Testing the .177 Pelletgage: Part 5

by Tom Gaylord
Writing as B.B. Pelletier

Before we start today’s blog, I wanted to remind you that we changed how to post a comment or reply to a comment on the blog. This was done mid-morning yesterday. If you’re having issues logging in or don’t know how to create an account, please email Edith (edith@pyramydair.com) for assistance.

Part 1
Part 2
Part 3
Part 4

Pelletgage
The .177-caliber Pelletgage. The holes are in a steel plate. A plastic plate above the gage plate helps guide the pellet head to the gage hole.

This report covers:

  • The test
  • Pellet 1
  • Pellet 2
  • Pellet 3
  • Conclusions
  • Last comment

Today I’m taking the suggestion of blog reader Alan in Mich., who wondered if an air rifle with less of a pedigree than my TX200 Mark III would also benefit from the Pelletgage. I wondered the same thing, so I tested the Pelletgage using a Chinese B3-1 underlever rifle. Of all the air rifles around, this is the one without a pedigree. read more


Testing the .177 Pelletgage: Part 4

by Tom Gaylord
Writing as B.B. Pelletier

Part 1
Part 2
Part 3

Pelletgage
The Pelletgage comes in .177 caliber at the present. The holes are in a steel plate. A plastic plate above the gage plate helps guide the pellet head to the gage hole.

This report covers:

  • Description
  • The difference is obvious!
  • Head sizes
  • Every shot was perfect

The last test I ran on the .177-caliber Pelletgage (reported in part 3) was unintentionally flawed. I wasn’t sure at the time, but when my results were muddled and I examined the test plan, it was easy to see.

Description

The Pelletgage is a device that measures the diameter of pellet heads, so they can be sorted into groups of similar sizes. Pellets that come in the same package often have a range of different head sizes. read more


Testing the .177 Pelletgage: Part 3

by Tom Gaylord
Writing as B.B. Pelletier

Part 1
Part 2

Pelletgage
The Pelletgage comes in .177 caliber at the present. The holes are in a steel plate. A plastic plate above the gage plate helps guide the pellet head to the gage hole.

This report covers:

  • Update
  • The test
  • Blind test
  • Interpretation
  • I called it
  • What to make of these results
  • Observations so far

Update

Before I get into the test, I received a message from the Pelletgage maker, Jerry Cupples, telling me that he has measured a large sample of the gages he has made — they’re all measuring 0.01mm smaller than what’s marked on the gage. In other words, a gage hole that’s marked 4.52mm actually measures 4.51mm, and so on. This holds true for all the gage holes in a gage plate.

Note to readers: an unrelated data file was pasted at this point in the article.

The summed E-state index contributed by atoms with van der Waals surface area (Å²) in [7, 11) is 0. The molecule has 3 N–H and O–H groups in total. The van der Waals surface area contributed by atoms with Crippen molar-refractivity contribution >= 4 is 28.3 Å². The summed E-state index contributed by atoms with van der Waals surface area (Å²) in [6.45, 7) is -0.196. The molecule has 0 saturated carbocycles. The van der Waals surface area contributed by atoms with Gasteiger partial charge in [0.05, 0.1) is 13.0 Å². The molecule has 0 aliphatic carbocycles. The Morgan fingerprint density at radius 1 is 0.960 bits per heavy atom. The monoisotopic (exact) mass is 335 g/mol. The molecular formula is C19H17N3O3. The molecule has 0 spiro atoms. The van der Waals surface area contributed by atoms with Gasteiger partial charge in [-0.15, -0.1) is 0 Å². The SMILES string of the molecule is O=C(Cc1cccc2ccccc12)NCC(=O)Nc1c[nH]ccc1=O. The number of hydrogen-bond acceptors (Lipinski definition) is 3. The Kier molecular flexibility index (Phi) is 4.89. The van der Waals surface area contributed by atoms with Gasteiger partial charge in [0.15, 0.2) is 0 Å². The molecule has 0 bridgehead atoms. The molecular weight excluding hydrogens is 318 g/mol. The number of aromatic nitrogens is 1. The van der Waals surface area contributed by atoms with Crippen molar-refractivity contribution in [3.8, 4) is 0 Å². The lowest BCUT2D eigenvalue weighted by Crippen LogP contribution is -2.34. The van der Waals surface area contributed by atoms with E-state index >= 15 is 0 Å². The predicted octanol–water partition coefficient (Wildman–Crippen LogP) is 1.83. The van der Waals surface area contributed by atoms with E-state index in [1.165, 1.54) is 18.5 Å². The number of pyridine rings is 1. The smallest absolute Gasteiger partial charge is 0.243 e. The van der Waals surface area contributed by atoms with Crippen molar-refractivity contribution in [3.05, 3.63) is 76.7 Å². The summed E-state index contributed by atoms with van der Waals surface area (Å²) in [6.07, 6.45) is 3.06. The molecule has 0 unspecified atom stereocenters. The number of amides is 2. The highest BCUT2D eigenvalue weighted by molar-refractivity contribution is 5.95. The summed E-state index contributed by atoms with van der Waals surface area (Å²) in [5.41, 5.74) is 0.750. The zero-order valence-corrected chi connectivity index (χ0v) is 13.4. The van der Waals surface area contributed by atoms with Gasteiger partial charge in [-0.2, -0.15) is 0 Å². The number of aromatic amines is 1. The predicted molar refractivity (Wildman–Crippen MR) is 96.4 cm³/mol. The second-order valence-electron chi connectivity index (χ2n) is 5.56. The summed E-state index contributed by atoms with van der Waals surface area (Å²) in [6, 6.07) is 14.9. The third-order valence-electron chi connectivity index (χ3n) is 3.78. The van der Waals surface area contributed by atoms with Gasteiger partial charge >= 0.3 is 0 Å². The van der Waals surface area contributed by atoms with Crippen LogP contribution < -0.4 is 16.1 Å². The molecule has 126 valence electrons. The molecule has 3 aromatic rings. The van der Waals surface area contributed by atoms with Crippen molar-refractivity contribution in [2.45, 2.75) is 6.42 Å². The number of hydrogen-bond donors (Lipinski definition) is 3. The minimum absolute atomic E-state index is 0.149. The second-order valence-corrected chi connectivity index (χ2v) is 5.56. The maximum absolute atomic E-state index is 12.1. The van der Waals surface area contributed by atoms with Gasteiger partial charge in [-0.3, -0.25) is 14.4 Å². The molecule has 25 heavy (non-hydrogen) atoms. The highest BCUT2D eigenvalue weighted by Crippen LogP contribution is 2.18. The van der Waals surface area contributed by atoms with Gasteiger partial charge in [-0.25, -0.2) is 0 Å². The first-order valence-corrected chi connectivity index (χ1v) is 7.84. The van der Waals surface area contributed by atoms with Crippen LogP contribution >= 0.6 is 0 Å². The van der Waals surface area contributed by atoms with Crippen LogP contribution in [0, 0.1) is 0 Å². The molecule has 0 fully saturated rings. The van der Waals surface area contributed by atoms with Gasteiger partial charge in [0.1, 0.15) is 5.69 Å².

So, in the last report, all the pellet sizes I gave you were off by the same amount. This is not a problem. All I need to do is change my pellet sizes by reducing all on them by 0.01mm after gaging. read more


Testing the .177 Pelletgage: Part 2

by Tom Gaylord
Writing as B.B. Pelletier

Part 1

Pelletgage
The Pelletgage comes in .177 and .22 calibers at the present.

This report covers:

  • Texas airgun show
  • Today’s test
  • The challenge
  • Qiang Yuan Olympic pellets
  • Time to change direction?
  • Crosman Premier Supermatch
  • A chance to check the pellet skirts
  • Test 1 — youth program pellets
  • Discussion of the 3 targets
  • Coaches — pay attention!
  • Test 2 — Can you test quality into a product?
  • Discussion
  • Summary

Texas airgun show

Before we begin, I want to remind all of you that the Texas airgun show will be held on Saturday, August 29. There’s a link at the top of this blog page that takes you to the show flier for all the information.

On Friday evening before the show, the public is invited to attend a reception at the Texas Star Ranch and Retreat, located near the show. American Airgunner will film an episode of the Round Table and welcome questions from the audience.

We have dealers coming from all over the United States, including some major retailers who will have premium pellets, CO2 and other necessary expendibles for sale. A range will be available all day for the public to try different airguns, and we’re going to host the LASSO big bore airgun competition. read more


Testing the .177 Pelletgage: Part 1

by Tom Gaylord
Writing as B.B. Pelletier

Pelletgage
The Pelletgage comes in .177 caliber at present. The holes are in a steel plate. A plastic plate above the gage plate helps guide the pellet head to the gage hole.

This report covers:

  • Introduction to the Pelletgage
  • How it works
  • How can the Pelletgage be used?
  • How accurate is the Pelletgage?
  • There is a technique to measuring
  • Is the Pelletgage necessary?
  • What comes next?
  • Where to get a Pelletgage

Introduction to the Pelletgage

The Pelletgage is a precision tool that lets you measure the pellet head sizes. The device is a metal plate with graduated holes that accept or reject pellet heads. If a hole accepts a head, the pellet falls through and will usually be caught on the skirt that’s wider than the head. The holes range in size from 4.47mm to 4.56mm.

The Pelletgage does not change the size of the pellet. That is not its function. It measures the pellet head size so you can be sure they’re consistent. read more